Conservation Easements

By Real Estate & Land Use Practice Group

Conservation easements offer landowners the opportunity to maintain the natural characteristics of their land without foregoing income. Landowners who own natural, open space, agricultural, forest, recreational or historical land may be able to obtain a conservation easement and receive tax benefits both now and in the future.

Overview of Conversation Easements

A conservation easement is a legal agreement between a landowner (the “grantor”) and a public agency or nonprofit corporation, typically a land trust (the “grantee”), that permanently limits uses of the land in order to protect its conservation values. Conservation easements allow landowners to continue to own, live on, and use their land while protecting important natural resources.

A conservation easement restricts the type and degree of future development on the property. For example, an easement on farmland may prohibit the construction of new buildings while preserving the right to grow crops, and an easement on land that includes wildlife habitat might exclude any type of development whatsoever. An easement may or may not provide for public access to the property. Land covered by a conservation easement can be sold or passed on to heirs, but future owners will be bound by the terms of the easement. The easement is recorded in the local land records and becomes a part of the chain of title for the property.

Conservation easements are not one-size-fits-all, and each one is constructed to fit the characteristics of the natural resources being conserved, the needs of the landowner, and the objectives of the grantee. Easements can be designed to apply to just a portion of the property. It is important that the landowner reveal any future development intentions to a potential grantee to ensure that the easement can be appropriately crafted to take these goals into consideration.

Conservation easements are usually donated. However, certain grantees (like Ducks Unlimited or the Nature Conservancy) will occasionally purchase easements if the reasons are compelling enough. The grantee is responsible for making sure the easement’s terms are followed. Typically, monitoring visits occur once a year, but they may occur more frequently when the easement is vulnerable to frequent violations (e.g. sensitive natural areas). Monitoring procedures are established during easement negotiations and should not result in surprise or intrusive site visits.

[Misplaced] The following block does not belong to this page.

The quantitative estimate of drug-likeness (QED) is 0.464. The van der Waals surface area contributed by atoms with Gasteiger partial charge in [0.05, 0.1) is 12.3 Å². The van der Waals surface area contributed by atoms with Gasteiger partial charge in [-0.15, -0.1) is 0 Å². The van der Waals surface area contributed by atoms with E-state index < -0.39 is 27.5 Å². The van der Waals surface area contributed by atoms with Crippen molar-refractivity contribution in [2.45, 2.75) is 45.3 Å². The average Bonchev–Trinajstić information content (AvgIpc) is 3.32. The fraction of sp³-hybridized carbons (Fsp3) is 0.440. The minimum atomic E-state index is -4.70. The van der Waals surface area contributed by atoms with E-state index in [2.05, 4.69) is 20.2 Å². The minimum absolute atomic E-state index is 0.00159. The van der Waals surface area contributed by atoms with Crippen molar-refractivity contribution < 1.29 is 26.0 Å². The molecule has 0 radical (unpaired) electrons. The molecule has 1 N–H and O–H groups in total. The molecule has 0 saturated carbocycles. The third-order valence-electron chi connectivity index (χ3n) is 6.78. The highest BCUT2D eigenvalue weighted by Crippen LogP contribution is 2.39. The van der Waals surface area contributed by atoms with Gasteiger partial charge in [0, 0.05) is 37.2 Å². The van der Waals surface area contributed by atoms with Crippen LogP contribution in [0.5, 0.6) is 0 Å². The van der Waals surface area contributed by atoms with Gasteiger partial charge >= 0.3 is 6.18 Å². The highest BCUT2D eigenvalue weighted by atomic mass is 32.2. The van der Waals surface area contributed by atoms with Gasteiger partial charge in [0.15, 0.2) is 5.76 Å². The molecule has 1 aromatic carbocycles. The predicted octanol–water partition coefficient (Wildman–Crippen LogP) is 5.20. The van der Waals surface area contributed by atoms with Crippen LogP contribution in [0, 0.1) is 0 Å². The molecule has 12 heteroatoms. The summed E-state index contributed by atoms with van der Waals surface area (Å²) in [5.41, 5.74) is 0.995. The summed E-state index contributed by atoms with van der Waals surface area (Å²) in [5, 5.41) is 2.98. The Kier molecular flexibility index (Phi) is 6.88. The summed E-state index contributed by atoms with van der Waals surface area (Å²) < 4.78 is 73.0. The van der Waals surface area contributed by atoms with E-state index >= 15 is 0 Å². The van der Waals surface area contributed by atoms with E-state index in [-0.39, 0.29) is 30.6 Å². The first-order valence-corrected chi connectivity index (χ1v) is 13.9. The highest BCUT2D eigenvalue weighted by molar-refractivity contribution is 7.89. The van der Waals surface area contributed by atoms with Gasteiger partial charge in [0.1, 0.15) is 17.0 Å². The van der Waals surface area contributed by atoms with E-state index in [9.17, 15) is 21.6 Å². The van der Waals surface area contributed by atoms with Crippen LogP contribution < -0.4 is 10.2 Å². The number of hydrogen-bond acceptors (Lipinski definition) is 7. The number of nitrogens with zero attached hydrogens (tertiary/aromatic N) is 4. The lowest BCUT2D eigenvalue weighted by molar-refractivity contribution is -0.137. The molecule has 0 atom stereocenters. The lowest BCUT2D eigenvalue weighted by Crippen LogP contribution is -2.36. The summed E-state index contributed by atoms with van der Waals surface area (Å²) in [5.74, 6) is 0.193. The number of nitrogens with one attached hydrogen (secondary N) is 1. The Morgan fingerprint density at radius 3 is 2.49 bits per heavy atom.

Special Assessment/Tax Benefits

Depending on the terms of the easement, the landowner may receive a variety of tax benefits, ranging from lower property taxes to a deduction for the charitable donation. Once a conservation easement is granted, the grantor can apply for Conservation Easement Special Assessment. In order to qualify, the land must have a recorded conservation easement that demonstrates the land is capable of meeting the requirements for being considered exclusively for conservation purposes under section 170(h) of the Internal Revenue Code. The easement must be granted in perpetuity. A written certification must be filed with the county assessor stating that the easement satisfies these requirements. An additional tax may be extended for any land removed from Conservation Easement Special Assessment and added to the next general property tax roll. A landowner considering granting a conservation easement considering granting a conservation easement should seek the advice of legal and tax counsel to determine the possible income, estate, and property tax benefits of such a donation.

Overview of Some Oregon Grantees

Because conservation easements lead to a long-term relationship between the landowner and the grantee, it is important that the landowner find a grantee with conservation goals similar to his or her own. For example, some land trusts specialize in particular land types, such as rangeland, agriculture, natural or historical areas. Landowners may wish to research and meet with several land trusts to determine their options and find the best fit for them and their family prior to making any legal commitments.

Below is an overview of some accredited land trusts in Oregon. A nationwide list of land trusts can be found at:

The Wetlands Conservancy

Conservation Goals: Promoting community and private partnerships to permanently protect and conserve Oregon’s greatest wetlands. Geographic Scope: Oregon

Oregon Rangeland Trust

Conservation Goals: Preservation and protection of land in its natural, scenic, historical, agricultural, rangeland, wildlife habitat, recreational and/or open space condition. Geographic Scope: Oregon

Greenbelt Land Trust

Conservation Goals: Conservation of properties of ecological significance in the mid-Willamette Valley and the protection of properties of community-wide value, particularly scenic properties in and near Corvallis and Philomath. Geographic Scope: Benton County and mid-Willamette Valley


Conservation easements can be an effective tool for conserving private land, and they are increasingly being used to protect working farms and forests while managing growth. If you would like assistance in analyzing whether a conservation easement might be right for you, contact an attorney in our Real Estate and Land Use Group.